The DD_NAME field is the device name itself. The first byte of this is a length byte, followed by the characters of the name in ASCII. The name can be set up to 28 characters long and must consist of upper case letters only.

6.3 Extension ROM devices

At offset 0008/9h in every extension ROM is a pointer to the start of a chain of devices. If there are no devices drivers in the ROM then this pointer should be zero. Each element in the chain is basically a device descriptor as defined above, but with certain fields missing, or replaced by other information. The layout of one of these pseudo­descriptors is :

    XX_NEXT_LOW   | 16-bit pointer to XX_SIZE of next pseudo-
    XX_NEXT_HI    | descriptor. Must be in Z80-page 1.

    XX_RAM_LOW    | Amount of device RAM required.
    XX_RAM_HI     | 

    DD_TYPE       | These fields are exactly as in a complete
    DD_IRQFLAG    | device descriptor defined above.
    DD_FLAGS      | 
    DD_TAB_LOW    | The DD_TAB_SEG field can have any value
    DD_TAB_HI     | since EXOS fills this in when it links the 
    (DD_TAB_SEG)  | device
    DD_NAME       |

--> XX_SIZE         Size of pseudo-descriptor (see text)      

The device chain pointer at the start of the ROM points to the XX_SIZE field of the first pseudo­descriptor, in Z80­page 1. Similarly the chain pointer (XX_NEXT_LOW and XX_NEXT_HI) in each pseudo­descriptor points to the XX_SIZE field of the next one, in Z80­page 1. The end of the chain is marked by a pseudo­descriptor with both SD_NEXT_HI and DD_NEXT_LOW set to zero.

The XX_SIZE field is a count of the number of bytes in the descriptor from DD_TYPE to the device name. Thus if the device name was one character long, XX_SIZE would be 9.

The main descriptor fields (all those starting with DD_) will simply be copied into RAM when the device is linked in, and a three byte link added to the start to create a complete device descriptor. Note however that EXOS fills in the DD_TAB_SEG field, since a ROM on the expansion stack cannot know what segment it will be in. This means that the entry point table must be in same segment as the pseudo­descriptor.

The XX_RAM_HI and XX_RAM_LOW fields define a 16­bit number which is the amount of device RAM which this device requires in the system segment. This number must be stored in two's complement and with an offset added to allow for the three byte link which EXOS puts on the start of the descriptor. If no device RAM is required then the value should be FFFEh (-2). If one byte is required it should be FFFDh(-3) and so on.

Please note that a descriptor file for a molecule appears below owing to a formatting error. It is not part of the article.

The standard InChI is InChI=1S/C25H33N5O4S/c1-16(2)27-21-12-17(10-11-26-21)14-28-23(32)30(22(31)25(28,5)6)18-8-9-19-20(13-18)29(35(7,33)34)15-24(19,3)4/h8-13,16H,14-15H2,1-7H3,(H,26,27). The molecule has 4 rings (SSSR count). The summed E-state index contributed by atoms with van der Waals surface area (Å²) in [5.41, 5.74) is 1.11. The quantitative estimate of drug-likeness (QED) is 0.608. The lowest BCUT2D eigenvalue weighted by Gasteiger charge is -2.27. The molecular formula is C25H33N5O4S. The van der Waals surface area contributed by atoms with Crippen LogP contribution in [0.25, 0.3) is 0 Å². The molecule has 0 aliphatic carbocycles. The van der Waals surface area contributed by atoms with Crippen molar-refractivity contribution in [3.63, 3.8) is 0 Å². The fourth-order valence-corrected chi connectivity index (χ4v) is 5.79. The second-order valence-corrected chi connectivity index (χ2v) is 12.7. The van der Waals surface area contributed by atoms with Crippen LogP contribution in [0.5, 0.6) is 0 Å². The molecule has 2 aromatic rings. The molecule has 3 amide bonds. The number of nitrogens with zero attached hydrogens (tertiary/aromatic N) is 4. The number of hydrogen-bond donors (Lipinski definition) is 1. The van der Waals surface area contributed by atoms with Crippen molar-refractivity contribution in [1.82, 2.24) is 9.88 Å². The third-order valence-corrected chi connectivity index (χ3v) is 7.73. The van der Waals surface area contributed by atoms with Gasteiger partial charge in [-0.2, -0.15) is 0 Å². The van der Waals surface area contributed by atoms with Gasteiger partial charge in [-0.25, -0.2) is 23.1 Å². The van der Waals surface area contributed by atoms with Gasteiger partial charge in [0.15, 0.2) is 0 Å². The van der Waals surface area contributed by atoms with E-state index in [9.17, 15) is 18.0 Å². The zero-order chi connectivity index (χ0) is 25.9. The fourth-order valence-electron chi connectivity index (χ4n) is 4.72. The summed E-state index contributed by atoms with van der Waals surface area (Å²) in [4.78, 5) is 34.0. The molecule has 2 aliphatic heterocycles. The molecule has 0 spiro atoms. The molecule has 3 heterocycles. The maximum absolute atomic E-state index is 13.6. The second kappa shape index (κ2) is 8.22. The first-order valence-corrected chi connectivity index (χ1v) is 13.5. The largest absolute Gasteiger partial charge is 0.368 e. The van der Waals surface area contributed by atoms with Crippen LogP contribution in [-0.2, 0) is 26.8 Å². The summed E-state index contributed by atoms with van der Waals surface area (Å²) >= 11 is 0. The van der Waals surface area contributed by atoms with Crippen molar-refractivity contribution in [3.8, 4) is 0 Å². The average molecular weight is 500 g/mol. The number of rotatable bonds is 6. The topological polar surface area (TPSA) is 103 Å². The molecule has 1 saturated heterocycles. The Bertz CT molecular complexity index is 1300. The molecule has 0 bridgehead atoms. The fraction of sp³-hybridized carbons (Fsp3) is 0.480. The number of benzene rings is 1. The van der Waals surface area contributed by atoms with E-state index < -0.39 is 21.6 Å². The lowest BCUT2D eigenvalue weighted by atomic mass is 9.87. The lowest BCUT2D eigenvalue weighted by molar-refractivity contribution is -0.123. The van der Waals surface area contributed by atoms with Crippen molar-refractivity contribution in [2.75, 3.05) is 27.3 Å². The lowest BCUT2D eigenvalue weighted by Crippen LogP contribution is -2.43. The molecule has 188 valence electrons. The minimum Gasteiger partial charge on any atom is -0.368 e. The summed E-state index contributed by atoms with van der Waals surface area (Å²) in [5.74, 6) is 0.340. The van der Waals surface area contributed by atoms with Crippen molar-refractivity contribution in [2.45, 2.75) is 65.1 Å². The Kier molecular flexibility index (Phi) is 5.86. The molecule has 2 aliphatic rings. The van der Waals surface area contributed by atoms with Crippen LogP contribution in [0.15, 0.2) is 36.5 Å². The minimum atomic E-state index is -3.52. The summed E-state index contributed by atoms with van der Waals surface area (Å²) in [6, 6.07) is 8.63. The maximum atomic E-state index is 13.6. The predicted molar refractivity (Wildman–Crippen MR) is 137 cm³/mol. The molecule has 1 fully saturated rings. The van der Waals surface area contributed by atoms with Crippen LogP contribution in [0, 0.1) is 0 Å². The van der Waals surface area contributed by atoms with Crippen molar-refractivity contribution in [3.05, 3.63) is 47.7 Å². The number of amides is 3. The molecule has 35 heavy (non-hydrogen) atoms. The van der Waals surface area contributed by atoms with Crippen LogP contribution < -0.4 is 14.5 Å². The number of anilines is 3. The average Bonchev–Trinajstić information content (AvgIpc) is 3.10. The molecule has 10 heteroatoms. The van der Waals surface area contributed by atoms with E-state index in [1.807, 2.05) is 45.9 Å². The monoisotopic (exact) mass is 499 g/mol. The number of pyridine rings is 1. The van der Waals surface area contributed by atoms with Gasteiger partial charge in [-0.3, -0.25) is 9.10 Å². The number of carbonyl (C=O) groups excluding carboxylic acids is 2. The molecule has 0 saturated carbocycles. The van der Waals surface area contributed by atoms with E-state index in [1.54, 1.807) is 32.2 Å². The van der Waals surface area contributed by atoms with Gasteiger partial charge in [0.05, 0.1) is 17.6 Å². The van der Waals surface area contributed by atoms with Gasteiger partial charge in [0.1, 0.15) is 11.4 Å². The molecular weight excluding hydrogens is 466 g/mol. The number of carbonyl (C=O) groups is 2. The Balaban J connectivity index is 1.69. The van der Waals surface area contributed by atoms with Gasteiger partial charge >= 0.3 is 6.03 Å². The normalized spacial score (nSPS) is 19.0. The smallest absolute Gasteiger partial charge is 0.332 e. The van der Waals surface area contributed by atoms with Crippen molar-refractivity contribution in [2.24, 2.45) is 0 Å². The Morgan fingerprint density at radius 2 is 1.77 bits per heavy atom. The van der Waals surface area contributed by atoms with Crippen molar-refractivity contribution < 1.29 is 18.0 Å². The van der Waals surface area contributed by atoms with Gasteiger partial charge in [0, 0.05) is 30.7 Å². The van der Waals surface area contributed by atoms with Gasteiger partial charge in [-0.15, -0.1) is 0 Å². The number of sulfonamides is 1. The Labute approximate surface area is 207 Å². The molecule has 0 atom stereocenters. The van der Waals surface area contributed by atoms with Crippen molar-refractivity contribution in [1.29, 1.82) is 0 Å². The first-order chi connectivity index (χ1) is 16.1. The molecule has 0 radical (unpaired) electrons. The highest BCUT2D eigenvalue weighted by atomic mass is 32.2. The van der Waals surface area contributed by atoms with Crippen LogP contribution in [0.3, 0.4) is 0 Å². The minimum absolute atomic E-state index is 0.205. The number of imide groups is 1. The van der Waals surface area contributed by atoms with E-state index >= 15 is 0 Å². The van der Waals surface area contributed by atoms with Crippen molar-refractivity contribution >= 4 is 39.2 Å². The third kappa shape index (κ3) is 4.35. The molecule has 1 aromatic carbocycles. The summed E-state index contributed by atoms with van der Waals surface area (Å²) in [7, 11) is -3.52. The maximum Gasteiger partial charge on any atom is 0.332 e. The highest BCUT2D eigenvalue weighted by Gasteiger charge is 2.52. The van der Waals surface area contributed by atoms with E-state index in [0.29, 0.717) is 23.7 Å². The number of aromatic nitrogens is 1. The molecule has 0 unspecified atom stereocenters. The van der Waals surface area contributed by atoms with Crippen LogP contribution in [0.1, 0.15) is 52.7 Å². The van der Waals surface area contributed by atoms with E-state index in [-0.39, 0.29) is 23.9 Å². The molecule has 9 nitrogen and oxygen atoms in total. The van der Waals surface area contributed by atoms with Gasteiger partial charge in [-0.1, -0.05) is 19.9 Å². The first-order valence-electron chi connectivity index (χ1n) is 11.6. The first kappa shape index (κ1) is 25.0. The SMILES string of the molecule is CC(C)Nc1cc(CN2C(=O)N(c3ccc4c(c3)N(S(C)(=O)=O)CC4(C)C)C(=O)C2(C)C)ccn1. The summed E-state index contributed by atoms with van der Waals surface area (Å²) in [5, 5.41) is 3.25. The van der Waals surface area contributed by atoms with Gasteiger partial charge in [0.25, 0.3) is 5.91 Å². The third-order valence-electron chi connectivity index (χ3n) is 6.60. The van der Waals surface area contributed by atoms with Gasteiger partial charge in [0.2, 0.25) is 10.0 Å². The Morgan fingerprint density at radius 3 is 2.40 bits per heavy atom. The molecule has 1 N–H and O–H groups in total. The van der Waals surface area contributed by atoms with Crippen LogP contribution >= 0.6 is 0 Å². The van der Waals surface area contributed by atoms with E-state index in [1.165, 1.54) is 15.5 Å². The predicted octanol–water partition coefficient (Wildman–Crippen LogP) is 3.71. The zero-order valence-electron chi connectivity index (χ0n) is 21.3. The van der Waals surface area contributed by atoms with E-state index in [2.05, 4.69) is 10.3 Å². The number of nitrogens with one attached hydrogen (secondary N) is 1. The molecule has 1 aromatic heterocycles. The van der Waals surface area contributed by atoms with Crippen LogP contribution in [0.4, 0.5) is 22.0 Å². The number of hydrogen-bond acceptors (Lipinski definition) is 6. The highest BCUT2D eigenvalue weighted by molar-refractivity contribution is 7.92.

Whenever the device is entered register IY will point to its device descriptor, as will be explained in the section on device drivers. Since the device RAM is allocated immediately below the descriptor, the device RAM can be accessed relative to IY. If n bytes are requested then these can be accessed at addresses:

IY-4, IY-5, ···, IY-4-n

6.4 User Devices

User devices are those which are linked in with a link device EXOS call (code 21) which can be made either by the user or by a system extension. To link in a user device a complete device descriptor must be set up in RAM. All fields of this must be complete except for the 24­bit link ((DD_NEXT_SEG, DD_NEXT_HI and DD_NEXT_LOW). The EXOS call is then made with DE pointing to the DD_TYPE field of this descriptor, which can be in any Z80­page.

An area of device RAM can be requested by simply setting register BC to the amount required. This RAM will be allocated below the device RAM for any ROM extension devices. The device driver will be passed the address of this RAM area in register IX when it is first initialised. If n bytes are requested then they can be accessed at:

IX-1, IX-2, ···, IX-n

Note that this address will only be passed in IX on the first initialisation. It is the responsibility of the device driver to remember the address for future use, even when it is re­initialised such as after a warm reset.

Next chapter: Device Drivers

David Bouman. (dsbouma@cs.vu.nl)